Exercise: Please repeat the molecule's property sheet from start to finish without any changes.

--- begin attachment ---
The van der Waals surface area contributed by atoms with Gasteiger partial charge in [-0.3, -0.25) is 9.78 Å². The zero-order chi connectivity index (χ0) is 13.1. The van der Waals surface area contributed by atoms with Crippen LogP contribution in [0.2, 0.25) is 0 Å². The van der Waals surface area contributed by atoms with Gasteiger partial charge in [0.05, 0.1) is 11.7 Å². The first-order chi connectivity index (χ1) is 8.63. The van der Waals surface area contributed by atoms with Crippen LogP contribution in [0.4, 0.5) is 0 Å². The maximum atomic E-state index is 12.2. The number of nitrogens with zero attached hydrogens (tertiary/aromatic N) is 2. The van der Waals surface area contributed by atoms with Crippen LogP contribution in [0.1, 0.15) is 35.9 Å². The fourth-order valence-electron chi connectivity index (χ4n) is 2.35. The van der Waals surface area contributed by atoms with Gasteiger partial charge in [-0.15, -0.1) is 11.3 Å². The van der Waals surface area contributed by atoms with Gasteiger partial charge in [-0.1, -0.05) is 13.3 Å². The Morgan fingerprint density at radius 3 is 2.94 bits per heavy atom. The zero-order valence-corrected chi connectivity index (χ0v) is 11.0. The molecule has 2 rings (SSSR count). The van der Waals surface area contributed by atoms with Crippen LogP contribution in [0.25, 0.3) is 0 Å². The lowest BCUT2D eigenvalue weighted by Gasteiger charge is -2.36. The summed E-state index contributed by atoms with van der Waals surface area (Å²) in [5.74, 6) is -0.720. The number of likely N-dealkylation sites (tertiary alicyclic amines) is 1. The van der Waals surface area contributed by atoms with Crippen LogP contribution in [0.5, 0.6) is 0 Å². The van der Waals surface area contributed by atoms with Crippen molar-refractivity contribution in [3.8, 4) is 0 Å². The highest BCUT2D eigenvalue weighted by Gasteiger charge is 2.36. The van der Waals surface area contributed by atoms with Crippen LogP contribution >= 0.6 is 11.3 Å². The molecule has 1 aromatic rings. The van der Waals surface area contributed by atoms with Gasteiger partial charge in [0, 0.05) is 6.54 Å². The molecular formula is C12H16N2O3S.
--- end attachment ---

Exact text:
The van der Waals surface area contributed by atoms with Gasteiger partial charge in [-0.3, -0.25) is 9.78 Å². The zero-order chi connectivity index (χ0) is 13.1. The van der Waals surface area contributed by atoms with Crippen LogP contribution in [0.2, 0.25) is 0 Å². The van der Waals surface area contributed by atoms with Gasteiger partial charge in [0.05, 0.1) is 11.7 Å². The first-order chi connectivity index (χ1) is 8.63. The van der Waals surface area contributed by atoms with Crippen LogP contribution in [0.4, 0.5) is 0 Å². The maximum atomic E-state index is 12.2. The number of nitrogens with zero attached hydrogens (tertiary/aromatic N) is 2. The van der Waals surface area contributed by atoms with Crippen LogP contribution in [0.1, 0.15) is 35.9 Å². The fourth-order valence-electron chi connectivity index (χ4n) is 2.35. The van der Waals surface area contributed by atoms with Gasteiger partial charge in [-0.15, -0.1) is 11.3 Å². The van der Waals surface area contributed by atoms with Gasteiger partial charge in [-0.1, -0.05) is 13.3 Å². The Morgan fingerprint density at radius 3 is 2.94 bits per heavy atom. The zero-order valence-corrected chi connectivity index (χ0v) is 11.0. The molecule has 2 rings (SSSR count). The van der Waals surface area contributed by atoms with Crippen LogP contribution in [0.25, 0.3) is 0 Å². The lowest BCUT2D eigenvalue weighted by Gasteiger charge is -2.36. The summed E-state index contributed by atoms with van der Waals surface area (Å²) in [5.74, 6) is -0.720. The number of likely N-dealkylation sites (tertiary alicyclic amines) is 1. The van der Waals surface area contributed by atoms with Crippen LogP contribution in [0.5, 0.6) is 0 Å². The van der Waals surface area contributed by atoms with Crippen molar-refractivity contribution in [3.8, 4) is 0 Å². The highest BCUT2D eigenvalue weighted by Gasteiger charge is 2.36. The van der Waals surface area contributed by atoms with Crippen LogP contribution >= 0.6 is 11.3 Å². The molecule has 1 aromatic rings. The van der Waals surface area contributed by atoms with Gasteiger partial charge in [0, 0.05) is 6.54 Å². The molecular formula is C12H16N2O3S.